Monday, October 27, 2008

Ft. Morgan Raptors

Once again, weather is not actually changing history, but it does affect our vacations. A dry cold front arrived in the Gulf area overnight, dropping the temperature and whipping the wind in gusts that felt like 40 mph (although the Weather Channel says they were only 18 mph.) Cold, even with a sweatshirt. Brrrr! Tomorrow doesn't look any better. At Bon Secour NWR, we saw a Heron fighting to land in a tree and "treading" air to reach for the branch. With a squawk of frustration, he eventually dropped down to the water as the easier alternative.

Fort Morgan on Mobile Bay is our next stop on the Alabama Coastal Birding Trail, and just right down the road from our condo. The sign notes that this site is Internationally important. Its wooded areas give shelter and food to migrating birds going both north and south every year. With the wind pushing us around, I felt a great sympathy for the poor little birds trying to fight their way through the air. Near the Fort itself, we struggled and finally gave up, eating lunch in the car, instead of exploring more. Yet in the "Middle Ground" and the "Stables" area, I could share the relief birds must feel. The pine trees broke the power of the wind, and reflected the sun to the ground, warming the sheltered area. Enormous old live oaks provided even more sheltered space in their branches and leaves. We saw warblers -- we think they were Yellow, Magnolia and Louisiana Waterthrushes-- along with a vocal group of Bluebirds and Blue Jays.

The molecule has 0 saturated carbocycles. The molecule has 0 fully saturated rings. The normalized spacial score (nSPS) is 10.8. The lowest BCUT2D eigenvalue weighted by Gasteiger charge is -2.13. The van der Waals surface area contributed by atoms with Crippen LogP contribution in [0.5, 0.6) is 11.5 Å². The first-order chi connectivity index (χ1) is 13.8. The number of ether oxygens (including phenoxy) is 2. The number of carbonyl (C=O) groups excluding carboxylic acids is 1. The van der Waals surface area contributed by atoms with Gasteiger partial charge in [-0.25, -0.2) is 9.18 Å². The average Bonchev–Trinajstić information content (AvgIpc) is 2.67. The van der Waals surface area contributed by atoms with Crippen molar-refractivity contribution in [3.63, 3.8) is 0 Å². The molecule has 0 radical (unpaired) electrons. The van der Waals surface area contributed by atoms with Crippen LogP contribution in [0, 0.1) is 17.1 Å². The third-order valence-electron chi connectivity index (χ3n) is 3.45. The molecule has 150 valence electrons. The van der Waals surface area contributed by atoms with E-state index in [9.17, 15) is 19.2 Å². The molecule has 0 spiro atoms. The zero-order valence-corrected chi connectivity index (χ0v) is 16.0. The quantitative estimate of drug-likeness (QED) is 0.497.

The Fort Morgan area is known for hawks migrating through as well, and we really hit the jackpot today with raptors. Unlike the songbirds, the raptors seemed to enjoy the strong winds, soaring gracefully through the air. We saw Merlins, American Kestrels and Harrier, all from the warmth of our car in the parking lot! The strong wind made it easy for the Kestrels to "kite", hovering in one place without moving a wing. Then they landed on a phone line to search for another tidbit in the mowed grass. The Harrier swooped close to the ground, as usual, showing his white rump when he turned for another attack. The Merlins would soar nearby, then disappear, only to pop up again down the road. A Red Tailed Hawk enjoyed the gusts, causing me to have a big case of BIADD (Bird Induced Attention Deficit Disorder)! Good thing there wasn't much traffic on the road, because I drove slowing and stopped whenever something interesting appeared.

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